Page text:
I develop my own high end software that does utilize all cores and threads(neural nets, etc). Parallel execution rules in that environment.No, it does not.
One of my complaints with my 32-core Ryzen is that even professional design software chugs along at a 5 percent utilization rate, sipping only a sampling of 2 cores or maybe 4, but in no way using all 32 cores. Even hardcore games dip their toes in as few cores as necessary.
Here I thought Autodesk inventor would be finger-snap fast with all those cores and 64 gigabytes of RAM.
I bet Apple stuff actually USES all the cores, unlike the Windows stuff, where even top-level industrial design software just dabbles in a couple cores at a time.
Whoever is designing your software will not bother most often porting it to a scalable multicore or multiprocessor environment for best end-user experience.
Now, if you are using a mighty, tens-of-thousands-of-dollars-per-seat-license rendering software, then the many cores can finally be used and make a difference.
Other than that, I'd give the industry at least 20 years before it gets anywhere NEAR utilizing the processing power available to it.
Using Windows is pushing me hard towards Apple. Having one of the top computers/motherboards/RAM/M2 drives on the planet when I bought it and watching it do stuff at an "old Chinese accountant with a very-well-lubed abacus" pace was like buying a Lambo and having bone stock 1992 Honda civics running rings around me on the freeway. My video cards alone were worth more than most computers.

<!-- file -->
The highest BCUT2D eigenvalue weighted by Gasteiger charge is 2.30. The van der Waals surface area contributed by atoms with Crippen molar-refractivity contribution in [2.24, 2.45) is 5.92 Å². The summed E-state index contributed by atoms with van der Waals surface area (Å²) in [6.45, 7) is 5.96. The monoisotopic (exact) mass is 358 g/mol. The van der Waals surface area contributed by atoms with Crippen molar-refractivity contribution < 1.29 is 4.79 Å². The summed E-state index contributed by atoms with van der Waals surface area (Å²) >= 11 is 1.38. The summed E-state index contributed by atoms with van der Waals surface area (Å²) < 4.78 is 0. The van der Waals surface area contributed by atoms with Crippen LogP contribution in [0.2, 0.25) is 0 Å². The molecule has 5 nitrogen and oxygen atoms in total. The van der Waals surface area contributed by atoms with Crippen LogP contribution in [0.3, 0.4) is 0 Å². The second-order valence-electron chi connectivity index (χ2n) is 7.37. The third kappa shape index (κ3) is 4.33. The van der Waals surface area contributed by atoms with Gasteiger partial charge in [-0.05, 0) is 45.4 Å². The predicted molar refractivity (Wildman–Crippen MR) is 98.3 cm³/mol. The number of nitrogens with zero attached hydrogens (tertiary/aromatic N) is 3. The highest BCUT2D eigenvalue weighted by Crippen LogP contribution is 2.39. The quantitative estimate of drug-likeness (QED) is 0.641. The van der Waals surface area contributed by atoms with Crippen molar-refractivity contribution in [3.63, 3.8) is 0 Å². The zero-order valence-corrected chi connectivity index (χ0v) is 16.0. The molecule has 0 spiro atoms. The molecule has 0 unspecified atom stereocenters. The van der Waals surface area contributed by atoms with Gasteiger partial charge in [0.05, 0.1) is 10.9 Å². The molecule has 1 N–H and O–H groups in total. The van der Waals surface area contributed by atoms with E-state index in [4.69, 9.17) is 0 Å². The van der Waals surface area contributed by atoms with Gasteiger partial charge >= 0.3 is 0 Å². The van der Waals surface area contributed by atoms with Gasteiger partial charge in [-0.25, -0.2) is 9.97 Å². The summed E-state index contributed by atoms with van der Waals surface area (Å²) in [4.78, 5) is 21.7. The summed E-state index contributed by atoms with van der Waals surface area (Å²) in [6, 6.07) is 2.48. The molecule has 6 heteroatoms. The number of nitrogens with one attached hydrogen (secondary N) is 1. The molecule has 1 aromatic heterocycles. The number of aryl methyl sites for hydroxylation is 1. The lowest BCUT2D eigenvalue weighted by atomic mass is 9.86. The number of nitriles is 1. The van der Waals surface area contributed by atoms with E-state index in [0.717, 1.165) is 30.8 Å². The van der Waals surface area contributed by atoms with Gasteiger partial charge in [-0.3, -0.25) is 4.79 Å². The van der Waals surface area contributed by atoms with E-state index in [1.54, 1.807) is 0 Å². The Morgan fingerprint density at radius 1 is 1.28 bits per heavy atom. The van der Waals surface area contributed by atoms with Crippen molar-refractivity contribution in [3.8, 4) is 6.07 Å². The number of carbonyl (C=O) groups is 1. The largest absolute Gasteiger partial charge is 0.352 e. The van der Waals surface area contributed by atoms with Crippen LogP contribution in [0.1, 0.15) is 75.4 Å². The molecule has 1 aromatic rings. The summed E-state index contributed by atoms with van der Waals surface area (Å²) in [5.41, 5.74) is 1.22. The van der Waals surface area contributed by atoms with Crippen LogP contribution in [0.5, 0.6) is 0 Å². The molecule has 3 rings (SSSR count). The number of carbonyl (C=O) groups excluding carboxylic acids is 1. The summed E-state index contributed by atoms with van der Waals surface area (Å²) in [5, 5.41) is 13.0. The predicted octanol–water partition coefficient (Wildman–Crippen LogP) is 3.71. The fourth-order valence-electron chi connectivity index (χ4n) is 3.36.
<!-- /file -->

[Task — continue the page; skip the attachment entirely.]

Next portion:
if you’re using/purchasing poorly written software, ie doesn’t even acknowledge the plethora of cores and threads, then… that’s like having a missing fuel rail on your V12 lambo and wondering why it’s slow.
I do agree with you, much of the legacy and recent software is jack ass slow. That’s due to the fact, AMD has recently shattered the consumer market with their chiplet design(Zen architecture). Software companies are slow to revamp their designs. Their share price went from $5 to $100 because of their ingenuity. AMD has eaten Intels data center market share. Currently, AMD and NVDA are slugging it out in that space.